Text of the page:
From March to June 2018, numbers of GP partners in England fell sharply from 22,593 to 22,285 - a drop of 308 partners in total.
The three-month drop maintains a steady decline that has seen the total number of GP partners fall by 2,541 since former health secretary Jeremy Hunt pledged to increase the workforce by 5,000 full-time equivalent GPs in September 2015.
Partner numbers have fallen by just over 10% since September 2015, far outstripping the decline of just over 4% in the full-time equivalent GP workforce as a whole.
GPonline reported on Thursday that since the 5,000-GP pledge was made, the total full-time equivalent workforce has instead dropped by more than 1,400 - with more than 500 GPs lost to the profession in the March-June period alone.
Since September 2015, an average of 77 partners per month have been lost to the profession, while general practice lost 700 GP partners in 2017 alone.
GP leaders described the figures as ‘very concerning' and called for the health and social care secretary to deliver on his pledge to prioritise the workforce by delivering increased investment.
GPC chair Dr Richard Vautrey said: ‘Rather than seeing any progress in addressing the GP recruitment crisis as promised by the government, the situation is in fact getting worse. The continued decline in the number of GPs across the country is placing extreme pressure on practices and on GPs who are already working above and beyond to meet growing patient demand.’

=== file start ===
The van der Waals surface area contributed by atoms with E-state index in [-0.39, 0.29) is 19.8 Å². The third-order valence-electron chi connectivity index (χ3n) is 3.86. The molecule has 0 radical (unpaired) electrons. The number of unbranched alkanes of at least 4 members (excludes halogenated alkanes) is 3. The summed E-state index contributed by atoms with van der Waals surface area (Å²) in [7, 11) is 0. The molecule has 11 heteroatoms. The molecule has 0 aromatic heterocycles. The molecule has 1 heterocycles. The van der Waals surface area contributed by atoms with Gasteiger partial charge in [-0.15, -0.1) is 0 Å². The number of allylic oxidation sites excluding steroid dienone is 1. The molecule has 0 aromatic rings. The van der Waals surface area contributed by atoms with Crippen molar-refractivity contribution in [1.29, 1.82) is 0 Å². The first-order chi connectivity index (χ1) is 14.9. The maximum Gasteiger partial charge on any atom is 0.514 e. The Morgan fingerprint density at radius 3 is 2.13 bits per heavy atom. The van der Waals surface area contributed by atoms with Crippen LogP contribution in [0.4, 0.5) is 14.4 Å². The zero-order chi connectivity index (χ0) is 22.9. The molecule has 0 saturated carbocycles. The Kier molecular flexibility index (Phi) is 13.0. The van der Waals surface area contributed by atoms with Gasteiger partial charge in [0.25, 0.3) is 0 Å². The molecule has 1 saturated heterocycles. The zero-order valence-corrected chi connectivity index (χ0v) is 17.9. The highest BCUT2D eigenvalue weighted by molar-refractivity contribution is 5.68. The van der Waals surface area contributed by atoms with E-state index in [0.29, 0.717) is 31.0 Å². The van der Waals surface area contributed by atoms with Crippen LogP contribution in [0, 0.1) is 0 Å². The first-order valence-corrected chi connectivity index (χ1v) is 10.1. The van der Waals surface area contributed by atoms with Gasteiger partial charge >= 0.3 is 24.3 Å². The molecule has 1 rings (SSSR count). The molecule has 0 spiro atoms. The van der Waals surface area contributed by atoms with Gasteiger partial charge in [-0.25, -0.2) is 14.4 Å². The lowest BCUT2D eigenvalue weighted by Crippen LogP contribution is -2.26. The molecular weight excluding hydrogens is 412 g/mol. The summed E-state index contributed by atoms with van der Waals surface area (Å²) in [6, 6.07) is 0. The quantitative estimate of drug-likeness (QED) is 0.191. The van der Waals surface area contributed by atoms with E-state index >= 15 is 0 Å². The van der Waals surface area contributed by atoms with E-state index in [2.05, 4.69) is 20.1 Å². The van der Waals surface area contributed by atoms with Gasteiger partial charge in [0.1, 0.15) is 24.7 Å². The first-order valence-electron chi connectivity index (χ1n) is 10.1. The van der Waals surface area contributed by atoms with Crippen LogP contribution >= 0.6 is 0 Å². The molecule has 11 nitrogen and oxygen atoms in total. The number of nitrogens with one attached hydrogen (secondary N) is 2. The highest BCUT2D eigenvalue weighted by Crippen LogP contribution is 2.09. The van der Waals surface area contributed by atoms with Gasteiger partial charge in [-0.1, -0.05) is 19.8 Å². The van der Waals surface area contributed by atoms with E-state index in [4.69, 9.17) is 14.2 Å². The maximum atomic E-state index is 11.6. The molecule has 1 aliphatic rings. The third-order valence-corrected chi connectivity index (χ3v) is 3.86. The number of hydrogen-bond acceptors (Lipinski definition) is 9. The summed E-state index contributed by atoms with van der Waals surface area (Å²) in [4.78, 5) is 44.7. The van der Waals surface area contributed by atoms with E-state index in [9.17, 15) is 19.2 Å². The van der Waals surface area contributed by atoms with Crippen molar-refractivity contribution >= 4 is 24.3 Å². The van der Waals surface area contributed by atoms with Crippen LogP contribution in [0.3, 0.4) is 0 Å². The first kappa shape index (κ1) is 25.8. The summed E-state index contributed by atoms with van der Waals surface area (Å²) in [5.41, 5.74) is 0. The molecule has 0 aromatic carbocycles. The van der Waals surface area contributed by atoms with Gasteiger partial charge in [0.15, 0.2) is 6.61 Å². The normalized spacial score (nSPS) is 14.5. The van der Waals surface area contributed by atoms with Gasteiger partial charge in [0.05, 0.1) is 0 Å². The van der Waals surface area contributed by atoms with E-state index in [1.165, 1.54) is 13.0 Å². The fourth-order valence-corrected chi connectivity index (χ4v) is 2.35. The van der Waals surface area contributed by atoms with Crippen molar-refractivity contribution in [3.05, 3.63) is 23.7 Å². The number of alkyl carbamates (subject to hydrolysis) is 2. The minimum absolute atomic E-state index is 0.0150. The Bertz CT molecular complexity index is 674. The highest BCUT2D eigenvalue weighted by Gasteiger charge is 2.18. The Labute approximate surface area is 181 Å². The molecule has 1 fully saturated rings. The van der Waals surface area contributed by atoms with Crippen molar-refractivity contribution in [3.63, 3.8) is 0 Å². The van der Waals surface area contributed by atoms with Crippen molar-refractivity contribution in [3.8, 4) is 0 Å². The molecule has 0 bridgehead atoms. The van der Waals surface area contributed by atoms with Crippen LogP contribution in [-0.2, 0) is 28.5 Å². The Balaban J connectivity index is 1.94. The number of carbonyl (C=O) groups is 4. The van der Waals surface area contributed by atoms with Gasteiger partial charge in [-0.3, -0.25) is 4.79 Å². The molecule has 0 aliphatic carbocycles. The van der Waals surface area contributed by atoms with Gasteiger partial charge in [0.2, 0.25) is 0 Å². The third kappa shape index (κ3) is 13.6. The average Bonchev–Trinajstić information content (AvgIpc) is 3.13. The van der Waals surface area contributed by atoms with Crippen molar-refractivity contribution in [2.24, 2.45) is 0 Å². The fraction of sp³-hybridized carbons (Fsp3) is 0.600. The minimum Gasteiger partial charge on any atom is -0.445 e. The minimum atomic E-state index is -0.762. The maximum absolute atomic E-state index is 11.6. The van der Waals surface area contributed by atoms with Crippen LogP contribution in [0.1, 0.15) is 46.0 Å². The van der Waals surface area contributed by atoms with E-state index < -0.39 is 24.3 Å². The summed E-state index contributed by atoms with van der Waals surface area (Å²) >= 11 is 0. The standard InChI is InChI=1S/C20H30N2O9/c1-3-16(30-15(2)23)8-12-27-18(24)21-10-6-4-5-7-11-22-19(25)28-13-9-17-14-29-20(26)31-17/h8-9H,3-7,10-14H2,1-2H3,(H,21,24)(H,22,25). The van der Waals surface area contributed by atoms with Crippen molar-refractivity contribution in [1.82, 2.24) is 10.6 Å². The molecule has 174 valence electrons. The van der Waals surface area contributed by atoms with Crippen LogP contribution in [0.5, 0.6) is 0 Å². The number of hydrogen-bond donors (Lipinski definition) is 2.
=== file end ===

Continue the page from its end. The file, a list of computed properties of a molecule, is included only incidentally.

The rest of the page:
A combination of rising workload and falling pay have led to a marked decline in the number of GPs choosing partnership roles in recent years, leading to former health and social care secretary Jeremy Hunt launching an independent review of the partnership model in February this year.
GP partnership model
The review, led by Wessex LMCs chief Dr Nigel Watson, is looking at how the partnership model needs to evolve to meet the needs of a modern NHS.
In an interview with GPonline earlier this year Dr Watson said: 'General practice won't survive if we can't recruit enough GPs. It can’t carry on with a reduced workforce. Even those that want to go into partnership don’t necessarily want things as they are at the moment. To retain older doctors and attract younger ones, we have to make it a job worth doing – but many say workload is uncontrolled, they are working 14- to 16-hour days trying to get the work done.'
Dr Vautrey added: ‘Given the low morale among GPs as well as the wider NHS workforce, and the government’s failed promises to deliver on GP recruitment, the new health secretary must deliver on his pledge to prioritise the workforce by delivering the necessary investment and action required to see a tangible change.’